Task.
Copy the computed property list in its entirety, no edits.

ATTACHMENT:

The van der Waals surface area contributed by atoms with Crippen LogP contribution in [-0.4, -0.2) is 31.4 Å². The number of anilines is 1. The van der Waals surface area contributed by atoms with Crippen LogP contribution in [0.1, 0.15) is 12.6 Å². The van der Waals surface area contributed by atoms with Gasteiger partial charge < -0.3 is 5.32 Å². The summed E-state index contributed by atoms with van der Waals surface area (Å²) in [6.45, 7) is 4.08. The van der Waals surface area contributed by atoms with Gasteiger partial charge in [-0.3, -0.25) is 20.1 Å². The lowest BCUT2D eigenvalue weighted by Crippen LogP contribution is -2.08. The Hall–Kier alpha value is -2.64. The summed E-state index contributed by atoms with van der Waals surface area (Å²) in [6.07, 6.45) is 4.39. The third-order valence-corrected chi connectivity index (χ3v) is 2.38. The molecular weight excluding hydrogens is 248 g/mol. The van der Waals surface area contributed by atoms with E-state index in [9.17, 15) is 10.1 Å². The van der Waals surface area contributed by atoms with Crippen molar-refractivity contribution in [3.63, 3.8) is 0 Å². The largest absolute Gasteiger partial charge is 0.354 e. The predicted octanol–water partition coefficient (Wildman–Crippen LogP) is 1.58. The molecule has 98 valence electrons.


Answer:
The van der Waals surface area contributed by atoms with Crippen LogP contribution in [-0.4, -0.2) is 31.4 Å². The number of anilines is 1. The van der Waals surface area contributed by atoms with Crippen LogP contribution in [0.1, 0.15) is 12.6 Å². The van der Waals surface area contributed by atoms with Gasteiger partial charge < -0.3 is 5.32 Å². The summed E-state index contributed by atoms with van der Waals surface area (Å²) in [6.45, 7) is 4.08. The van der Waals surface area contributed by atoms with Gasteiger partial charge in [-0.3, -0.25) is 20.1 Å². The lowest BCUT2D eigenvalue weighted by Crippen LogP contribution is -2.08. The Hall–Kier alpha value is -2.64. The summed E-state index contributed by atoms with van der Waals surface area (Å²) in [6.07, 6.45) is 4.39. The third-order valence-corrected chi connectivity index (χ3v) is 2.38. The molecular weight excluding hydrogens is 248 g/mol. The van der Waals surface area contributed by atoms with E-state index in [9.17, 15) is 10.1 Å². The van der Waals surface area contributed by atoms with Crippen molar-refractivity contribution in [3.63, 3.8) is 0 Å². The largest absolute Gasteiger partial charge is 0.354 e. The predicted octanol–water partition coefficient (Wildman–Crippen LogP) is 1.58. The molecule has 98 valence electrons.